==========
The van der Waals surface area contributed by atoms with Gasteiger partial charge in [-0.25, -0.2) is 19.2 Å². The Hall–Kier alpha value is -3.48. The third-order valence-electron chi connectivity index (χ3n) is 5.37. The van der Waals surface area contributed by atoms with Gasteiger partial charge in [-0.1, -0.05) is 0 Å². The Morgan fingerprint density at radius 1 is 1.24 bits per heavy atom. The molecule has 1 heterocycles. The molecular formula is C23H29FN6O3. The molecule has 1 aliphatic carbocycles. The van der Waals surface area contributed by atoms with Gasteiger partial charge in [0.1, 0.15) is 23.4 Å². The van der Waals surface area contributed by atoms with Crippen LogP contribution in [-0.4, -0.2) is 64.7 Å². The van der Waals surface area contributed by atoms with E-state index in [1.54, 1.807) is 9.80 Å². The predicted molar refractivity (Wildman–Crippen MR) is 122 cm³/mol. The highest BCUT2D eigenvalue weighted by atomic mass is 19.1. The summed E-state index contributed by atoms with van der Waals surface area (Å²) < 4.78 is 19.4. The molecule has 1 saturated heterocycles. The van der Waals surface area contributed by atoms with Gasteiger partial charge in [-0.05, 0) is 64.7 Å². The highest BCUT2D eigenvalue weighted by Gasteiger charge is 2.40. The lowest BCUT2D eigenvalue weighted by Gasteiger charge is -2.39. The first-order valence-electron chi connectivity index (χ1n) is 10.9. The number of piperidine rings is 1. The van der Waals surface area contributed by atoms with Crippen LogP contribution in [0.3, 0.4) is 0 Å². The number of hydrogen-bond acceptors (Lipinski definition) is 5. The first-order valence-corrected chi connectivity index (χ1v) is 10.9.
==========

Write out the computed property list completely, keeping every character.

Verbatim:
The van der Waals surface area contributed by atoms with Gasteiger partial charge in [-0.25, -0.2) is 19.2 Å². The Hall–Kier alpha value is -3.48. The third-order valence-electron chi connectivity index (χ3n) is 5.37. The van der Waals surface area contributed by atoms with Gasteiger partial charge in [-0.1, -0.05) is 0 Å². The Morgan fingerprint density at radius 1 is 1.24 bits per heavy atom. The molecule has 1 heterocycles. The molecular formula is C23H29FN6O3. The molecule has 1 aliphatic carbocycles. The van der Waals surface area contributed by atoms with Gasteiger partial charge in [0.1, 0.15) is 23.4 Å². The van der Waals surface area contributed by atoms with Crippen LogP contribution in [-0.4, -0.2) is 64.7 Å². The van der Waals surface area contributed by atoms with E-state index in [1.54, 1.807) is 9.80 Å². The predicted molar refractivity (Wildman–Crippen MR) is 122 cm³/mol. The highest BCUT2D eigenvalue weighted by atomic mass is 19.1. The summed E-state index contributed by atoms with van der Waals surface area (Å²) < 4.78 is 19.4. The molecule has 1 saturated heterocycles. The van der Waals surface area contributed by atoms with Gasteiger partial charge in [-0.05, 0) is 64.7 Å². The highest BCUT2D eigenvalue weighted by Gasteiger charge is 2.40. The lowest BCUT2D eigenvalue weighted by Gasteiger charge is -2.39. The first-order valence-electron chi connectivity index (χ1n) is 10.9. The number of piperidine rings is 1. The van der Waals surface area contributed by atoms with Crippen LogP contribution in [0.3, 0.4) is 0 Å². The number of hydrogen-bond acceptors (Lipinski definition) is 5. The first-order valence-corrected chi connectivity index (χ1v) is 10.9.